Even when there were no visitors, we often sat around the dining table until about ten. I was a bit alarmed when I was left alone with my uncle because I would be cross-examined about my opinion of his book on Marlborough, or about some aspect of painting. A mere answer was never enough; an explanation of why one thought as one did was necessary as well. Sometimes one s reasoning would be criticized and one’s views seriously questioned. William Nicholson and I once extolled the great wall paintings of the Ajanta caves in India, but my uncle seemed to doubt their greatness. Perhaps this was because he had not studied the business of wall painting, Oriental types in particular.

Memory was one of the subjects I used to discuss with my uncle and Randolph at this time. My uncle’s ability to remember names, people, facts, and passages of writing is phenomenal, and I think he attributes it to a certain extent to his father, who was said to be able to read a page of Gibbon’s Decline and Fall of the Roman Empire and then quote it word for word. My uncle could do much the same with Macaulay.

The question of spiritual life was also talked about, and my uncle always appeared to be intrigued by the fact that my brother, sister, and I are fundamentally Roman Catholic, in consequence of my mother’s being Catholic. It seemed that he wished he could understand our inner thoughts but could not, and there the matter ended. My uncle, like Napoleon, has always appreciated the importance of religion for the general public, even if he himself did not or could not get interested in it. He admits that he prayed very earnestly when escaping from prison in South Africa, but has never mentioned to me any other occasion of prayer.

Informative contributions to after-dinner conversation at Chartwell became easier when he asked his favorite question, “What do people say?” He was anxious to keep abreast of public opinion and used me as a private informant. Moving about as I did through a wide and varied cross section of society, I was in a good position to tell him. I made it my business to talk to anyone I met in pubs, clubs, trains, and buses. I questioned my brother artists, actors, businessmen, musicians, sculptors, and architects. On the whole, from 1934 onward, everyone was most alarmed by the Hitler situation and by the terrible Baldwin regime. But there were some unexpected views.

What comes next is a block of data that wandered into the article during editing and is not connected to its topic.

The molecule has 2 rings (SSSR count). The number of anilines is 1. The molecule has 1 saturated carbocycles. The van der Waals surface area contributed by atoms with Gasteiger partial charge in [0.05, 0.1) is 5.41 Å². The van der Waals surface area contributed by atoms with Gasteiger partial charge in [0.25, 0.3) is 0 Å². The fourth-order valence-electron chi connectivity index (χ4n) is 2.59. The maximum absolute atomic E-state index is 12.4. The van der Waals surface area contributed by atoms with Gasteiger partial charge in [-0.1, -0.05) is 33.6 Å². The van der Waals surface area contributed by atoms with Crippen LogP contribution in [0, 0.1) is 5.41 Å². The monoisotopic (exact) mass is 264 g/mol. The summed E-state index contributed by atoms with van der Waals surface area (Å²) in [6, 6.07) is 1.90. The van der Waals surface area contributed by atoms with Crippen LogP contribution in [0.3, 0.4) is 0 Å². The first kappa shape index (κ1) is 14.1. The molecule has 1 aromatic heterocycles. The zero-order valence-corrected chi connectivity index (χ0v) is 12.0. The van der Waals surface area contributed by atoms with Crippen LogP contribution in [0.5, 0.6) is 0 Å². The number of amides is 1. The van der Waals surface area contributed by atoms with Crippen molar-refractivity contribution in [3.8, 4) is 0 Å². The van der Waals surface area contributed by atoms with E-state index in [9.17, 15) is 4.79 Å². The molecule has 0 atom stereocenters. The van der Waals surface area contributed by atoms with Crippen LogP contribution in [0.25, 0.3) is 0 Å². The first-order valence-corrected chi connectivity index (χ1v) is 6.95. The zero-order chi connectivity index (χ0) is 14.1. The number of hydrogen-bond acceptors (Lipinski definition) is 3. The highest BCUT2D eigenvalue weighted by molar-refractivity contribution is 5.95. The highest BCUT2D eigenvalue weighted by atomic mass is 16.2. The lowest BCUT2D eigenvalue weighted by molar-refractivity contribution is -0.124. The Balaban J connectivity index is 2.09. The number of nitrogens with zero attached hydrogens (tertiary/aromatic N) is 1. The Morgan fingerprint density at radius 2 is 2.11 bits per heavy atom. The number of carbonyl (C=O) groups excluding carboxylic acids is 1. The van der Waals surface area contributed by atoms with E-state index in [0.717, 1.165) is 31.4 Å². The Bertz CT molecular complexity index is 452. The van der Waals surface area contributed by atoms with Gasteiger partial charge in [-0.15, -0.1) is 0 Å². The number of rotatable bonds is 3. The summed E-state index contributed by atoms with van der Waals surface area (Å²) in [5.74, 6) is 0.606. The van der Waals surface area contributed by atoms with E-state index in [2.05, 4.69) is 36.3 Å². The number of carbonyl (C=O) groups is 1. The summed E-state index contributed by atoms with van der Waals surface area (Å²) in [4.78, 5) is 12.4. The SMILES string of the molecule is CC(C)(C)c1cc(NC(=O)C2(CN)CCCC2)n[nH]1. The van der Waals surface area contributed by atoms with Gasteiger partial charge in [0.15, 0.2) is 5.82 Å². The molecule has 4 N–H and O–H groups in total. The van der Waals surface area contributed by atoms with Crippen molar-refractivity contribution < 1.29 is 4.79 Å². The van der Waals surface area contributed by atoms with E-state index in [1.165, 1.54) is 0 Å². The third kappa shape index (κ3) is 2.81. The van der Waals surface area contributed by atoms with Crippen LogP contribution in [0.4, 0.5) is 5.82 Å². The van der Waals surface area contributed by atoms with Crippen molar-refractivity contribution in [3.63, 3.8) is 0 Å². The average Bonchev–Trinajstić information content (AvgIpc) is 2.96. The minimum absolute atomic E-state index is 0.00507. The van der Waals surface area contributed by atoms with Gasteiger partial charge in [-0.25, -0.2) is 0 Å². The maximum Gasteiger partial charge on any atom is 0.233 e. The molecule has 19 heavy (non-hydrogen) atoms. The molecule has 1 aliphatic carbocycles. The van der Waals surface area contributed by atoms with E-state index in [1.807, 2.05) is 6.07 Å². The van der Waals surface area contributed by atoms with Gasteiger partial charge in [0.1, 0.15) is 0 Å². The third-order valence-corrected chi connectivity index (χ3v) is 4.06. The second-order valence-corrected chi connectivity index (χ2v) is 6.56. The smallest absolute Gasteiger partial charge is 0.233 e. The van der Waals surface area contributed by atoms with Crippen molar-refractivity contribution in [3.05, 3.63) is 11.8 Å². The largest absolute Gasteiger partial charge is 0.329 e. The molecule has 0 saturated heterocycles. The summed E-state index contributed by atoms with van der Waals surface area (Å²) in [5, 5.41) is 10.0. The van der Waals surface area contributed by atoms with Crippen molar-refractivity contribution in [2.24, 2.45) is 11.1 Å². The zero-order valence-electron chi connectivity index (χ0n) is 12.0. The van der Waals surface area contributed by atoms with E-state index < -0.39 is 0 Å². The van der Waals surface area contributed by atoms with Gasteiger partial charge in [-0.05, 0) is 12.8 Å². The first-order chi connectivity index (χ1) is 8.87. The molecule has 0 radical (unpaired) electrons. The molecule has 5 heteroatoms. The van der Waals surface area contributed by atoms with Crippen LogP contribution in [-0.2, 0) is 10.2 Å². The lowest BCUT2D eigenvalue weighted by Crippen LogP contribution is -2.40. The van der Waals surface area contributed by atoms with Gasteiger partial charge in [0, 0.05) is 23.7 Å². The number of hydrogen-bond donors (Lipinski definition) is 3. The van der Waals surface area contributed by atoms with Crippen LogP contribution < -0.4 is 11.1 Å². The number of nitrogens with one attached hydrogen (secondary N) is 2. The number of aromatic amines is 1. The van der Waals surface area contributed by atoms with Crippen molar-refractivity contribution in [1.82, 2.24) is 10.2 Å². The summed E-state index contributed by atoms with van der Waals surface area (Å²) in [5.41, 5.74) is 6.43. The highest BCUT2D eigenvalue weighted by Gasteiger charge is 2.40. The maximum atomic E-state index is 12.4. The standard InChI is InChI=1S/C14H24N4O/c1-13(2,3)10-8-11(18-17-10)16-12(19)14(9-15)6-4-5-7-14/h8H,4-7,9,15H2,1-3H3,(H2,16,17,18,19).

I had a girl friend who introduced me to her grandfather and mother. They were very wellto-do and lived in an enormous house in Chelsea with masses of servants. It was thought that I might make a good impression, but the grandfather’s attitude was far from friendly.

“So you’re a nephew of Winston Churchill!” he exclaimed. “Well, let me tell you this: whether there is a war or not, Britain will be absolutely finished if Winston Churchill gets into power again. Our only hope is for him to be put in prison and kept there.”

This was a view I did not repeat to my uncle. I thought it might cause even greater despondency.

After dinner we spent only a short time in the drawing room, and at about ten thirty my uncle retired with Bill Deakin for further work. The typists were ready to sit at their machines all night to produce the draft for him to read at breakfast. Meanwhile, I donned my boiler suit, jerseys, mufflers, and woolen stockings, and, by means of an electric light on a cable run from the house, worked in the loggia. Usually, at around one o’clock, the drawing room lights would go on again. That meant Bill Deakin had come downstairs for a break with whisky and soda. I joined him, and we discussed various topics of the moment, soothed by the strange, heavy stillness that settled in the house at night.

After two months the loggia was finished, and a general inspection was made. It was decided to call it from then on the Marlborough Pavilion.

I took my leave of Chartwell and embarked on the perilous journeys of professional art and marriage.